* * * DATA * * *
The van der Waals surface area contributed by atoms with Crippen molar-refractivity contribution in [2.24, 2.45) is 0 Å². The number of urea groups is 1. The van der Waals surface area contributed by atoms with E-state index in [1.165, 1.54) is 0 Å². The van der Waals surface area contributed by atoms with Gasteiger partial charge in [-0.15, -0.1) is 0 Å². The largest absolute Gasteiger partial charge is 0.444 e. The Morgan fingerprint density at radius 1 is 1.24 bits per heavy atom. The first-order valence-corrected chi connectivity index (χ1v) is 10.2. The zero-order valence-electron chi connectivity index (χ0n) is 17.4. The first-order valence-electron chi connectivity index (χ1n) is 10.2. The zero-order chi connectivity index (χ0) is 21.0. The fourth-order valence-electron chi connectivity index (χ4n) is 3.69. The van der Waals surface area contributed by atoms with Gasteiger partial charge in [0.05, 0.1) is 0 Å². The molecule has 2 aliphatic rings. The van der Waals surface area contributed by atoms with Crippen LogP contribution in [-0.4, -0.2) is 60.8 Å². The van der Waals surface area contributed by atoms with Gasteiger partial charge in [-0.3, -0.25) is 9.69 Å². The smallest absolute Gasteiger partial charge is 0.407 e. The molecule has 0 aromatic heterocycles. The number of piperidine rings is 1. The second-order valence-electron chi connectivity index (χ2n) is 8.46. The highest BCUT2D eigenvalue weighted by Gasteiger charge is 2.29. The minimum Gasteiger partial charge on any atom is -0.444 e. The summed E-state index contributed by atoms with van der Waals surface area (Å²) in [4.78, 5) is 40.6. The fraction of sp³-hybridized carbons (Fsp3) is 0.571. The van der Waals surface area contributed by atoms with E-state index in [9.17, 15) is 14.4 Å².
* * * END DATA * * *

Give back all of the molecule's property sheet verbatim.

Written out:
The van der Waals surface area contributed by atoms with Crippen molar-refractivity contribution in [2.24, 2.45) is 0 Å². The number of urea groups is 1. The van der Waals surface area contributed by atoms with E-state index in [1.165, 1.54) is 0 Å². The van der Waals surface area contributed by atoms with Gasteiger partial charge in [-0.15, -0.1) is 0 Å². The largest absolute Gasteiger partial charge is 0.444 e. The Morgan fingerprint density at radius 1 is 1.24 bits per heavy atom. The first-order valence-corrected chi connectivity index (χ1v) is 10.2. The zero-order valence-electron chi connectivity index (χ0n) is 17.4. The first-order valence-electron chi connectivity index (χ1n) is 10.2. The zero-order chi connectivity index (χ0) is 21.0. The fourth-order valence-electron chi connectivity index (χ4n) is 3.69. The van der Waals surface area contributed by atoms with Gasteiger partial charge in [0.05, 0.1) is 0 Å². The molecule has 2 aliphatic rings. The van der Waals surface area contributed by atoms with Crippen LogP contribution in [-0.4, -0.2) is 60.8 Å². The van der Waals surface area contributed by atoms with Gasteiger partial charge in [-0.3, -0.25) is 9.69 Å². The smallest absolute Gasteiger partial charge is 0.407 e. The molecule has 0 aromatic heterocycles. The number of piperidine rings is 1. The second-order valence-electron chi connectivity index (χ2n) is 8.46. The highest BCUT2D eigenvalue weighted by Gasteiger charge is 2.29. The minimum Gasteiger partial charge on any atom is -0.444 e. The summed E-state index contributed by atoms with van der Waals surface area (Å²) in [4.78, 5) is 40.6. The fraction of sp³-hybridized carbons (Fsp3) is 0.571. The van der Waals surface area contributed by atoms with E-state index in [9.17, 15) is 14.4 Å².